The Internet has commoditized — and continues to commoditize — the news release.
Yet, there’s still a time and place for the humble news release. And when the mission calls for this tactic, it’s logical to craft the narrative so it has the greatest probability of resonating with journalists.
I came across a LinkedIn post from Mike Butcher, a TechCrunch journalist last week that — take a deep breath and prepare yourself for one of those rarest of moments — praises a PR action.
In the post, he offers a PR tip calling out the packaging of this particular news release as a version of utopia.
Here’s exactly what he wrote:
Bloody hell, someone sent me an actually informative press release.
Clear, to the point, no attachments, key info up front.
This is the ideal format:
Hi Mike, I am working with a company called COMPANYNAME at the moment and they have just closed a round of funding for expansion in the UK and US markets (which currently account for over 50% of their business) that takes the total funding for the company to $XXX million. We’d love to offer TechCrunch the exclusive.
They currently have close to 1 million clients across 70 countries and offer localized app solutions in six different languages.
Their main competitors are: • COMPETITORNAME • COMPETITORNAME • COMPETITORNAME
The full press release is pasted below and their logo can be found here: wp-content/uploads/COMPANYNAME.png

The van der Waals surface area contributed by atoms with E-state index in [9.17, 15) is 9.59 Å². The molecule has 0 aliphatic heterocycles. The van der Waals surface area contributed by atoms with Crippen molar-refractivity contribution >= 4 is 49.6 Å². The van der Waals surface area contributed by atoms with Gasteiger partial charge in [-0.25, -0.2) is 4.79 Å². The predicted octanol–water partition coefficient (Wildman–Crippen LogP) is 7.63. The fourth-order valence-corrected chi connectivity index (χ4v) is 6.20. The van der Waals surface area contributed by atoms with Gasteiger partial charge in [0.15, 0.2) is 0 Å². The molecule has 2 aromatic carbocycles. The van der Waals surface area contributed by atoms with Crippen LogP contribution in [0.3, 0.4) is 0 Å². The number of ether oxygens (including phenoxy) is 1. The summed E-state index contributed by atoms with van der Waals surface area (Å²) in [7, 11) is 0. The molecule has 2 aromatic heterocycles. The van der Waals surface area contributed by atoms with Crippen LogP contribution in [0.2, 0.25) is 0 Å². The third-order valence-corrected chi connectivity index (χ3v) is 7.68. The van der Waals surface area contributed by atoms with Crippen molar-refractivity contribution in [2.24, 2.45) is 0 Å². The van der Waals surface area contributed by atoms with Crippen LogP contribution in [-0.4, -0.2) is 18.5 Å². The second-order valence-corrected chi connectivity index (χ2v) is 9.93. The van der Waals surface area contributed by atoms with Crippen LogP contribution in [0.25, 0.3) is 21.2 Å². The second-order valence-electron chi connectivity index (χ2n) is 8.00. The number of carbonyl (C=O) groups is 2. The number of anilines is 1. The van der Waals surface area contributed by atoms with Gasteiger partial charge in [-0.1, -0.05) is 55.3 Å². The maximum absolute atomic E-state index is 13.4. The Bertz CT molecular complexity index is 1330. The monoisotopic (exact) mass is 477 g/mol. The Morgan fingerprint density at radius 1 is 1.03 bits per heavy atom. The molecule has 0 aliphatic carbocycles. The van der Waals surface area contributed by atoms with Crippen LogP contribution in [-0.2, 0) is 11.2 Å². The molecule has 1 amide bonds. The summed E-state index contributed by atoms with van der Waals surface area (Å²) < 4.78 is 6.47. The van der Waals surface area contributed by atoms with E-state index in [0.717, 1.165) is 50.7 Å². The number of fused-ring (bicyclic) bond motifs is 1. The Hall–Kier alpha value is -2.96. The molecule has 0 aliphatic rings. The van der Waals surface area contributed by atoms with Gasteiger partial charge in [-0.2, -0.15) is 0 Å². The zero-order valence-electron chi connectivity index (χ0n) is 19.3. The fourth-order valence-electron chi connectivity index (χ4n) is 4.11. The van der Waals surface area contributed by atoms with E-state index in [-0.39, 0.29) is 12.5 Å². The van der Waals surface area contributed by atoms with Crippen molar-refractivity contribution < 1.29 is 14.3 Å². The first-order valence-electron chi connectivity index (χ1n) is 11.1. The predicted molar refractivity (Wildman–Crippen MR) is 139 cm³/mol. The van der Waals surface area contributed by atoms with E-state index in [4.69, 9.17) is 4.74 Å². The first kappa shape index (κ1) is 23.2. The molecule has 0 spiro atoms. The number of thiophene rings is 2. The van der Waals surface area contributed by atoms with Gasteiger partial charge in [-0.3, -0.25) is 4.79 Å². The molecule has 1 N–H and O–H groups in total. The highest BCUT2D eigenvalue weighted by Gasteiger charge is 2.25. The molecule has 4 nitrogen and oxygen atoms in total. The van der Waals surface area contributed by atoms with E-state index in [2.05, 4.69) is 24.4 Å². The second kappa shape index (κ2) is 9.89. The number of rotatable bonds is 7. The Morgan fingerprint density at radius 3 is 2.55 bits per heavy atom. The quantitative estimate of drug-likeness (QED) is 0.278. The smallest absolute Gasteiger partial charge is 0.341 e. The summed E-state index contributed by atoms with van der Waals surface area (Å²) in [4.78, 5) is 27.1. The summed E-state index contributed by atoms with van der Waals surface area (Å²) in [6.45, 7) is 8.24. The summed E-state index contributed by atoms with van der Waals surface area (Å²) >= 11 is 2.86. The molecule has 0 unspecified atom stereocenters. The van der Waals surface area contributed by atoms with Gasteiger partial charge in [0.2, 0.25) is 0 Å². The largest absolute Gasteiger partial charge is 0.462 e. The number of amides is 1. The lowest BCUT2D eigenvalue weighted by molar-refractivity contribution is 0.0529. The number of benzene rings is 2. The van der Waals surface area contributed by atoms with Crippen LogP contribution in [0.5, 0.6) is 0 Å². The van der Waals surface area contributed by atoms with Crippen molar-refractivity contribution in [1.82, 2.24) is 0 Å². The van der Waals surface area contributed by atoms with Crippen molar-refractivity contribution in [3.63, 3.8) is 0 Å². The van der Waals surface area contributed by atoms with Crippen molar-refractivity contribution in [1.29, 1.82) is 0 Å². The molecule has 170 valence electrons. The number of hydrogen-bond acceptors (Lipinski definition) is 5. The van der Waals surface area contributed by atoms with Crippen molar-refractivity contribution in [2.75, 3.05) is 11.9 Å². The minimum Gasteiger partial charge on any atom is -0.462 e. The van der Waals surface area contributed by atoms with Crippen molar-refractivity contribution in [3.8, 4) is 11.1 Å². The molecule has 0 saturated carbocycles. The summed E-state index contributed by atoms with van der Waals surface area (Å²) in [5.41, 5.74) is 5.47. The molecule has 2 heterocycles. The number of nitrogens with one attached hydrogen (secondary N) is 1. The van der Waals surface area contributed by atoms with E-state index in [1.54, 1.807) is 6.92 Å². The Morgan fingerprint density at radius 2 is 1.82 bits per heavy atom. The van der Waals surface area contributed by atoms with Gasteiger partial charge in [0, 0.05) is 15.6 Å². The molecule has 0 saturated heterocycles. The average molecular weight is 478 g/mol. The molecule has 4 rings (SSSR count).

A few key stats — the company currently:
– develops around X,000 apps a month
– has increased revenues by 40% over the last 6 months
– counts the US and UK as its 2 biggest markets followed by Brazil and Italy
Your colleague Darrell Etherington covered their first round of funding in 2012. Here’s the URL…
While he doesn’t say it, I think the chop-chop-chop format creates a sense of credibility even though there’s no way to validate stats like “40% growth over the last six months.”
It’s also worth noting that it’s not standard operating procedure to offer an exclusive to TechCrunch. The same package of information has relevance whether pitching one journalist or 25 journalists.
Butcher wrote a post a couple years ago, “The Press Release Is Dead — Use This Instead” that disguises a rant as a communications lesson for startups (or is it the other way around?). I don’t agree with every word, but this passage nicely captures what not to do in pitching journalists:
“Many opening gambits are very simplistic emails which don’t answer basic questions. Many even say (WHY?!) ‘Can I send you a press release?’ Are you kidding me? Are you really kidding me? I am now going to have to waste 10 seconds of my life replying to you with something like “Hey, so I have no idea if you should send me your press release or not because you know what’s in it and I don’t. So OK, sure, knock yourself out. Join the party in my inbox.”
Get to the point, ideally with fresh language and in a way that differentiates.
Of course, it helps if U2’s The Edge has invested in your latest round of venture capital.
Otherwise, it’s hard to imagine TechCrunch paying attention to a scant €1.9 million fundraising event, no matter how well-structured the news release.